Following the financial crisis, UK legislation was passed to better protect customers and the day-to-day banking services they rely on. The new rules mean large UK banks must separate personal banking services such as current and savings accounts, from risks in other parts of the business, like investment banking. This is called “ring-fencing”. Banks are taking different approaches to how they are implementing these rules and are making changes now, to complete them by 1 January 2019.
Bank of Scotland is owned by Lloyds Banking Group. You can find out more about Lloyds Banking Group’s approach to ring-fencing on the Group’s website. Please check those pages for regular updates.
The majority of our personal banking services are not affected and most customers will not see any changes. Your bank account details will stay the same and you can carry on banking as you do now. We will write to any customers who are affected explaining what the changes mean for them.
Eligible deposits will continue to be protected by the Financial Services Compensation Scheme (FSCS). You can find more about the FSCS at www.fscs.org.uk
The Court process is called the Ring-Fencing Transfer Scheme (RFTS). Anyone who thinks the way we are implementing ring-fencing may affect them negatively has the right to participate in the Court process. You’ll find full details of how to do this from mid-December, on the Lloyds Banking Group website. Or, ask in branch.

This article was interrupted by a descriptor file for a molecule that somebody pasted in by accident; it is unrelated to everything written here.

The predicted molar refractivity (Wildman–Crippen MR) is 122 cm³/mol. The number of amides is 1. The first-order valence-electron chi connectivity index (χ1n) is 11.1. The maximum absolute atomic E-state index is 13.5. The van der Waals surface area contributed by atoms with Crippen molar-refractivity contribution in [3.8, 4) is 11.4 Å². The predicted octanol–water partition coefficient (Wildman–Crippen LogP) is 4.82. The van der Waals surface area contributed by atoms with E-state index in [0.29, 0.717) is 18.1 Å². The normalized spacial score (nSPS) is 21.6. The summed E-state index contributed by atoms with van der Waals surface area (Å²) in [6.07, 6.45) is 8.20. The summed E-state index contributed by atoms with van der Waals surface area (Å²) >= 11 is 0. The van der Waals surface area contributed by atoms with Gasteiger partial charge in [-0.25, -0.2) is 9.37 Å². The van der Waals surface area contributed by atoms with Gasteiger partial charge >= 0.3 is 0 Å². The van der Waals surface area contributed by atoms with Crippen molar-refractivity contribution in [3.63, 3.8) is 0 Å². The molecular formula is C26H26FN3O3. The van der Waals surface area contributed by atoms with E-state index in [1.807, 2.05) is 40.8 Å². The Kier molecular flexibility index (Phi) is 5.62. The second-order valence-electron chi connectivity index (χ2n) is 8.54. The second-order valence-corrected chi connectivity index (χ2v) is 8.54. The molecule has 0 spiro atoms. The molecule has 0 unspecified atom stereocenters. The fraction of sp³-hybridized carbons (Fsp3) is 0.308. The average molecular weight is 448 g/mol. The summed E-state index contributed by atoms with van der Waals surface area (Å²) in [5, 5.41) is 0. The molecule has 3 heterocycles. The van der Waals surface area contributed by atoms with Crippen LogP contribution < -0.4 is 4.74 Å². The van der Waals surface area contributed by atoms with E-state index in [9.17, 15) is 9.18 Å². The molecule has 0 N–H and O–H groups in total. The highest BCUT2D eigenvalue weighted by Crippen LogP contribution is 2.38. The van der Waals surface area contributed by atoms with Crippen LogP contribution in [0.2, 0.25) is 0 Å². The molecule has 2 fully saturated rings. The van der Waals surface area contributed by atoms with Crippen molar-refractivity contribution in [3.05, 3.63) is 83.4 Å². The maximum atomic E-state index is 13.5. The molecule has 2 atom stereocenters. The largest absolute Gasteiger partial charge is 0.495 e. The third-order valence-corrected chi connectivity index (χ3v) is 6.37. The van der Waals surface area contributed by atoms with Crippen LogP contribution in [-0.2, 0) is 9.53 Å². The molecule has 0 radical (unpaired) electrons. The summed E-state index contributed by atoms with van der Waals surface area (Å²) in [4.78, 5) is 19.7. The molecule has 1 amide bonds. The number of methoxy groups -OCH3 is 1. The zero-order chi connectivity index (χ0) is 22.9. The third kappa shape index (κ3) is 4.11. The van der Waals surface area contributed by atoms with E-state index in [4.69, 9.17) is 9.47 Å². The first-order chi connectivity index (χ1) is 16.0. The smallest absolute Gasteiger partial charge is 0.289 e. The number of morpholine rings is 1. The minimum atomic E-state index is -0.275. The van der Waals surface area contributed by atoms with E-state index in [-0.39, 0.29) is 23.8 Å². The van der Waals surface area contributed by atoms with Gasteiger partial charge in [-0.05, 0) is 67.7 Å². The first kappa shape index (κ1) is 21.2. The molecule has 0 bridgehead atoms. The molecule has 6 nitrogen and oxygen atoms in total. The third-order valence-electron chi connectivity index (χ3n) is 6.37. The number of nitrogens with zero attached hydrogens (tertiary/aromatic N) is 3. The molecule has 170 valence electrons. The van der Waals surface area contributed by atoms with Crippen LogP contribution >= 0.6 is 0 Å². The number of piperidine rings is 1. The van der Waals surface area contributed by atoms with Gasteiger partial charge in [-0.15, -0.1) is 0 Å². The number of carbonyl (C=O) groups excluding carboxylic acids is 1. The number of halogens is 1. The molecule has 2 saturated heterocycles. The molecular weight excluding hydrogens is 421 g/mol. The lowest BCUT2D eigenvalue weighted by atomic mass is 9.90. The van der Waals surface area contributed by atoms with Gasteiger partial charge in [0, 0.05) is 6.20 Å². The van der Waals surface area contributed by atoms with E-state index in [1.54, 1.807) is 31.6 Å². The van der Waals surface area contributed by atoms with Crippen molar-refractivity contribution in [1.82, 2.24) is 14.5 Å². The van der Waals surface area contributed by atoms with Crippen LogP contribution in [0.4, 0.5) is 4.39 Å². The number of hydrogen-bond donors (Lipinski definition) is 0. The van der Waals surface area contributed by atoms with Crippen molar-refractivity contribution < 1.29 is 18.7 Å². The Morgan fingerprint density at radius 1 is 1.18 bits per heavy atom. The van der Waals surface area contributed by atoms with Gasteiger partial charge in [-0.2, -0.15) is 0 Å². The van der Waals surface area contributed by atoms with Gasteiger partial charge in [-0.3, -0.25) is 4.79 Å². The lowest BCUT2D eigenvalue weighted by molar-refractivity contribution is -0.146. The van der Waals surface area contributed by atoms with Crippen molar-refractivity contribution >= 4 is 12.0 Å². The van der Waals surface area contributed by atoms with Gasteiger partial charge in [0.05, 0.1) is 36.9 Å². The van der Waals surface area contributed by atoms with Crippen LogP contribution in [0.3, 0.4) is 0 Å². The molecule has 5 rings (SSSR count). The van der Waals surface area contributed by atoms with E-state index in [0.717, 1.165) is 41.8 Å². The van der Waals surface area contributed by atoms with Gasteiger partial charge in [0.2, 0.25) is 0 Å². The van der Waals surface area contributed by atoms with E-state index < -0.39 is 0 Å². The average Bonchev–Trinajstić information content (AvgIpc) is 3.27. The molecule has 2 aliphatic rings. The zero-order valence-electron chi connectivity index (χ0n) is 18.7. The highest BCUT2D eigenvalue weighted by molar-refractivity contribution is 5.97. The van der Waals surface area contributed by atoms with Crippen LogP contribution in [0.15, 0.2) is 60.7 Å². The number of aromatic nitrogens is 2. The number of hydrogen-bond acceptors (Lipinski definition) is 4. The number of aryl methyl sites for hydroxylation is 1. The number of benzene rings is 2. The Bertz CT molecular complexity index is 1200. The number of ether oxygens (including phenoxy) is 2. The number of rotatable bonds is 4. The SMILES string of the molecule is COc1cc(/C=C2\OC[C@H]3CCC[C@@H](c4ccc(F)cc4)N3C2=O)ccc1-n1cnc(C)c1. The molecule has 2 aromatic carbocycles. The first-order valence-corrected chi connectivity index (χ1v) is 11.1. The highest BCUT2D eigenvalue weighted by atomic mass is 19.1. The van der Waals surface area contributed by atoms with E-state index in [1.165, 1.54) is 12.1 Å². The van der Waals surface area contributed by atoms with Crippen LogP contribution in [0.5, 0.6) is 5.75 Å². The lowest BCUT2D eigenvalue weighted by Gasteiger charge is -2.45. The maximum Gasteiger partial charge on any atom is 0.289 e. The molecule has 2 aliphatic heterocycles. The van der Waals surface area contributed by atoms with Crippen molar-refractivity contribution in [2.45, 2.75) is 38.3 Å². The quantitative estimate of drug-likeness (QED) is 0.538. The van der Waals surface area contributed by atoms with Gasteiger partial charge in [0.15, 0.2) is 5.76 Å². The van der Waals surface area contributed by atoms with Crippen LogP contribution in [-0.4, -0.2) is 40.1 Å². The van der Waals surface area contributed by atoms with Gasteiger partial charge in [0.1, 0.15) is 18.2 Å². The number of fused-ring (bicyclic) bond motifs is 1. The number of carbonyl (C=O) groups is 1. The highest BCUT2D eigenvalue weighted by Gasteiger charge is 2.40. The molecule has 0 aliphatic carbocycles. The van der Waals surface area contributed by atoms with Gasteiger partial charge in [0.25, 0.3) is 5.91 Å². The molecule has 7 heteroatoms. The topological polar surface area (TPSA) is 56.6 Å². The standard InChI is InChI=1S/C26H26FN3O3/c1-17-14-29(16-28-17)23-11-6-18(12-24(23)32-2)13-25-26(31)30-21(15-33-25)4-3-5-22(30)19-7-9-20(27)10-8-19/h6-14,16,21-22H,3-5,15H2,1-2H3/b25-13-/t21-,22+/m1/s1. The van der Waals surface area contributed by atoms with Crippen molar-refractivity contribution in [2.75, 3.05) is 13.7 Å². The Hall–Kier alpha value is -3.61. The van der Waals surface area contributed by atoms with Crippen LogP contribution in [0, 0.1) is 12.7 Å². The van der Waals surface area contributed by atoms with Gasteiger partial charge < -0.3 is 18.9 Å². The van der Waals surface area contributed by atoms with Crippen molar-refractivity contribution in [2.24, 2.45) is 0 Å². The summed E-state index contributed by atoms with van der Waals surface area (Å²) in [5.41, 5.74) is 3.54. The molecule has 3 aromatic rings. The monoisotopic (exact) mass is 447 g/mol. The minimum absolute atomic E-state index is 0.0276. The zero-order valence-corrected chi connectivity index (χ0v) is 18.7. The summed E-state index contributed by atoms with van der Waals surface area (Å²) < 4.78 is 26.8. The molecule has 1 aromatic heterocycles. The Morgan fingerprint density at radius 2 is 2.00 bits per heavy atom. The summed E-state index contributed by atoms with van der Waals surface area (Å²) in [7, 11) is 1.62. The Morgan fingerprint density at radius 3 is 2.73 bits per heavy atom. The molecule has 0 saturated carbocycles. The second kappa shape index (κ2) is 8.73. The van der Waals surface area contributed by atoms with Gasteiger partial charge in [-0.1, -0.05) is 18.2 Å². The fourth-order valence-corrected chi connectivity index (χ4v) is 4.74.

25 September 2017: Interim hearing, for preliminary directions on some of the communications we need to make for the RFTS
4 December 2017: Directions hearing to seek the Court’s approval for our application for the Court process to begin, including our overall plan for the communications we need to make for the RFTS
27 March 2018: Sanction hearing. At the sanction hearing the Court will consider and, if it sees fit, approve the RFTS.
These dates are subject to change so please check this page regularly for updates.
Although the majority of our customers will see no changes, other banks will be making changes related to ring-fencing. During this period of change in UK banking, you should be extra vigilant about fraud.
Don’t assume that letters, phone calls, emails and text messages are genuine even if the person knows information about you.
Don’t feel pressured into making a decision or acting quickly. A genuine bank or organisation won’t mind waiting if you want time to think.
If you receive instructions about a change in bank details from companies you make regular payments to, you should contact them on a number you normally use to check these are genuine.
At Bank of Scotland we'll never call you and ask you to:
For more information on how to stay secure online, visit our security pages which include details of our online fraud guarantee.
If you have accounts with other banks, they will tell you if your accounts are affected by the changes they are making. If you have any questions you should contact the relevant bank directly.